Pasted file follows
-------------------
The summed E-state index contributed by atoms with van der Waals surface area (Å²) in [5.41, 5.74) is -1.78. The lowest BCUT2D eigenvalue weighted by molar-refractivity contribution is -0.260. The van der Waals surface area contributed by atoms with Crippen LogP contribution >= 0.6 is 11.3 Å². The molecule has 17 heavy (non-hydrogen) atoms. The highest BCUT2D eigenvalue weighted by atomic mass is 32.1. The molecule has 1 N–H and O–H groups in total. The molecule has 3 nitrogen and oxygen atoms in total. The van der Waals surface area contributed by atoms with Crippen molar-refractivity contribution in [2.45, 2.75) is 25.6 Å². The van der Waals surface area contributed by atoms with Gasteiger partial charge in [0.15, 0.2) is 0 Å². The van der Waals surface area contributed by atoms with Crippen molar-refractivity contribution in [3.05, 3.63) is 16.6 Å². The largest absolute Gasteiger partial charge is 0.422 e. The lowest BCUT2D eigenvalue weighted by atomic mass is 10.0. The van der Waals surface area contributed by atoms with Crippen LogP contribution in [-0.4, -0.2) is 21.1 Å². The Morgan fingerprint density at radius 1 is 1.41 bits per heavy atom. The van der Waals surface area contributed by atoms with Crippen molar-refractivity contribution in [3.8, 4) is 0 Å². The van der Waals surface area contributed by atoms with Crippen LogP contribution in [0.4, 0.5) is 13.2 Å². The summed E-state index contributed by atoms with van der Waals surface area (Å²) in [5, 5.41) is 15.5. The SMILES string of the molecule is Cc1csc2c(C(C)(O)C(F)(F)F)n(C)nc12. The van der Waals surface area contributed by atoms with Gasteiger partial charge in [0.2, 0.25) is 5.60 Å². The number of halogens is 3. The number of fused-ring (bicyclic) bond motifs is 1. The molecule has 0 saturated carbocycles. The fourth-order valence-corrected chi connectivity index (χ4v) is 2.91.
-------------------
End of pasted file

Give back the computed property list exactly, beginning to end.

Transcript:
The summed E-state index contributed by atoms with van der Waals surface area (Å²) in [5.41, 5.74) is -1.78. The lowest BCUT2D eigenvalue weighted by molar-refractivity contribution is -0.260. The van der Waals surface area contributed by atoms with Crippen LogP contribution >= 0.6 is 11.3 Å². The molecule has 17 heavy (non-hydrogen) atoms. The highest BCUT2D eigenvalue weighted by atomic mass is 32.1. The molecule has 1 N–H and O–H groups in total. The molecule has 3 nitrogen and oxygen atoms in total. The van der Waals surface area contributed by atoms with Crippen molar-refractivity contribution in [2.45, 2.75) is 25.6 Å². The van der Waals surface area contributed by atoms with Gasteiger partial charge in [0.15, 0.2) is 0 Å². The van der Waals surface area contributed by atoms with Crippen molar-refractivity contribution in [3.05, 3.63) is 16.6 Å². The largest absolute Gasteiger partial charge is 0.422 e. The lowest BCUT2D eigenvalue weighted by atomic mass is 10.0. The van der Waals surface area contributed by atoms with Crippen LogP contribution in [-0.4, -0.2) is 21.1 Å². The Morgan fingerprint density at radius 1 is 1.41 bits per heavy atom. The van der Waals surface area contributed by atoms with Crippen molar-refractivity contribution in [3.8, 4) is 0 Å². The van der Waals surface area contributed by atoms with Crippen LogP contribution in [0.4, 0.5) is 13.2 Å². The summed E-state index contributed by atoms with van der Waals surface area (Å²) in [5, 5.41) is 15.5. The SMILES string of the molecule is Cc1csc2c(C(C)(O)C(F)(F)F)n(C)nc12. The van der Waals surface area contributed by atoms with Gasteiger partial charge in [0.2, 0.25) is 5.60 Å². The number of halogens is 3. The number of fused-ring (bicyclic) bond motifs is 1. The molecule has 0 saturated carbocycles. The fourth-order valence-corrected chi connectivity index (χ4v) is 2.91.